The release stated that the team with the highest combined number of goals and points would be crowned champion the next day at the Eskimos home opener against the Toronto Argonauts.
A video was produced and put up on both teams websites, opening with Oilers’ president Patrick LaForge addressing the media.
“This is going to be a monumental sporting event in a city that is already rich in sporting traditions,” declared LaForge, the man who is generally given credit for inspiring the Heritage Classic.
“We are thrilled to accept the challenge — even though our first concern was the safety of their players,” responded Eskimos new president and CEO Len Rhodes.
There were clips of the Oilers throwing the football around in practice, and of Eskimos’ head scout Ed Hervey, making fun of himself the day he swung his helmet at a Stampeders’ player in a Labour Day skirmish in Calgary, as saying he hadn’t been in a good fight in a long time.
The Oilers produced forward Darcy Hordichuk, an all-star quarterback in high school.
“We can likely score every 30 seconds, so one hundred goals is not out of the question. And with our athletic ability, we can keep it to 30 points on them at Commonwealth,” said Hordichuk.
The Eskimos produced their own secret weapon.
“The Oilers don’t realize I was called The Wall when I used to play goal,” said centre Gord Hinse. “I will stone them on the ice while we run up the score on the turf.”
The two teams announced that the loser of the match would donate $10,000 to the Boys and Girls Clubs of Edmonton.
A few hours later, of course, the two teams used the social media to admit it was all a practical joke and that they’d both be donating $10,000 to the Boys and Girls Clubs.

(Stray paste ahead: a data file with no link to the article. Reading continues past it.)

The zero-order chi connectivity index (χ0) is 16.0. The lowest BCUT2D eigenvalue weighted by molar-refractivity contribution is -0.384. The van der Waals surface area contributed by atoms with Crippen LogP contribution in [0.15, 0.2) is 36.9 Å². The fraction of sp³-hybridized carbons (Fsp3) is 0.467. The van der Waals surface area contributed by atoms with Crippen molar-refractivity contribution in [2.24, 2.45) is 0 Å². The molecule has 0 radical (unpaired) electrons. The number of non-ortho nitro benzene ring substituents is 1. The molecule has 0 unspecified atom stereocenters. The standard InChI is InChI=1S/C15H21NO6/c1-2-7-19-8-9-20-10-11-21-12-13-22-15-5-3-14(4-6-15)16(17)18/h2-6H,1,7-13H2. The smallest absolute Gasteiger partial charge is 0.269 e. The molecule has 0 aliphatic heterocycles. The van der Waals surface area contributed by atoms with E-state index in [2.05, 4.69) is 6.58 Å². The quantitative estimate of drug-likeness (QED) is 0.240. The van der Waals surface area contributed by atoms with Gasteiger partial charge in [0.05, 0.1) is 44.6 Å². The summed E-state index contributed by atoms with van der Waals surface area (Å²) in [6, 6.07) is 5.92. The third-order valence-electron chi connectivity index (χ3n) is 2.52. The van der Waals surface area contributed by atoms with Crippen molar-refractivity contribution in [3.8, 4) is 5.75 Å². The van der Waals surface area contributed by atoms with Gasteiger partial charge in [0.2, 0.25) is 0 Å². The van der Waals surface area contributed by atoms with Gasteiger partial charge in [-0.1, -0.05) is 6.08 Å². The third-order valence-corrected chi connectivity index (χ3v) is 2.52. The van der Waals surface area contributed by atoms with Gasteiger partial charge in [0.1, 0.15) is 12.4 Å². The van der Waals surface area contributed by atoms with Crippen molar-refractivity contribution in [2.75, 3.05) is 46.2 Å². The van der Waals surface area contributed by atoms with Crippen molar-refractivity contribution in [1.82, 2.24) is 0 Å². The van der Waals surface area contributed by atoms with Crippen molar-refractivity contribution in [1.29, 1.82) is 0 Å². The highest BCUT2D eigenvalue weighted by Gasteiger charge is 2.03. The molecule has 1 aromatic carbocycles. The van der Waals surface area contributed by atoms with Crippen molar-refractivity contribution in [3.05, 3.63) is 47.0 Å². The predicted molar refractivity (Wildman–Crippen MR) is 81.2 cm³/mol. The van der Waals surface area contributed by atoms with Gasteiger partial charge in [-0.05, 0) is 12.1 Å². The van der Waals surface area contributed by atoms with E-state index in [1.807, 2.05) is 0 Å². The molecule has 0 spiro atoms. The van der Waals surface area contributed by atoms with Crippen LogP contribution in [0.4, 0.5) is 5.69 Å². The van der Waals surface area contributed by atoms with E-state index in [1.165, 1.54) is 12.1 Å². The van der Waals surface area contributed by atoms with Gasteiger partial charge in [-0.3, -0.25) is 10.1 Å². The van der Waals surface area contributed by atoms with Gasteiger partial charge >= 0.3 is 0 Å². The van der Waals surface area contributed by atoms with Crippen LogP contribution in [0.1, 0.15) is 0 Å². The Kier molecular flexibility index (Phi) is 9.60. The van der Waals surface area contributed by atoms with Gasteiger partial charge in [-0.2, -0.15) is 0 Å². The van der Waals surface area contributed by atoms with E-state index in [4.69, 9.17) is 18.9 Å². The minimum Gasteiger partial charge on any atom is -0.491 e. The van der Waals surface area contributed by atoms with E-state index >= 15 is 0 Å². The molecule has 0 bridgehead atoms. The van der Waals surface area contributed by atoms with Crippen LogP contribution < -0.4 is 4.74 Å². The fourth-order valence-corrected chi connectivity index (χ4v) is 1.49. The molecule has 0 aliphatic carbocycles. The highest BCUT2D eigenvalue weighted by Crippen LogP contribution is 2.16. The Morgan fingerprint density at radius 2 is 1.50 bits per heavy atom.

But it was an interesting couple of hours with people pointing out how great it was the these two organizations which once were winning Stanley Cups and Grey Cups in abundance, could have some fun like this together.
Indeed, this may have turned out to be something to bring these two teams back to working together again for the benefit of both and especially of the community.
Remember when Edmonton became the City of Champions in the first place? The Oilers and Eskimos won Cups the same year. Thousands came to get their pictures taken standing between the two Cups at Commonwealth Stadium with free hot dogs and pop and entertainment.
Remember the annual Carnival of Champions, with dunk tanks, games galore and autograph signing sessions, etc, featuring players on both teams, produced by Lois and Ann, the wives of Eskimos GM Hugh Campbell and Oilers GM Glen Sather respectively?
In recent years, with the two teams at the opposite end of the standings, it’s like they’ve almost been at war, ambushing press conferences, scheduling against each other on occasion and such.
Here’s hoping this fun little bit of business on April Fools Day brings them back together.
“I think it will,” predicted Rhodes.
“Pat and I used to work with Molson’s at the same time. He was in sales and I was in marketing and we got to know each other.
“This was his idea. He phoned me. I said ‘For sure I’m in.’ Gord Hinse was working in the gym and Ed was in football ops, so we did the video.
“When I came to Edmonton I reached out to him. I invited him over and gave him a tour of our place. He said he’d never had one before. We’re now working together on 50-50 licensing. We had a scheduling conversation about our annual dinner to make sure the Oilers wouldn’t be playing that night. That went well. We have the same fans. He’s invited me to be his guest at the Oilers final game of the season Thursday.”
Rhodes had never heard of the Carnival of Champions before the conversations started by the April Fools project but had been backgrounded within an hour when he asked employees for the history.
April Fools could be the end to two organizations being such fools and bring them back together again.
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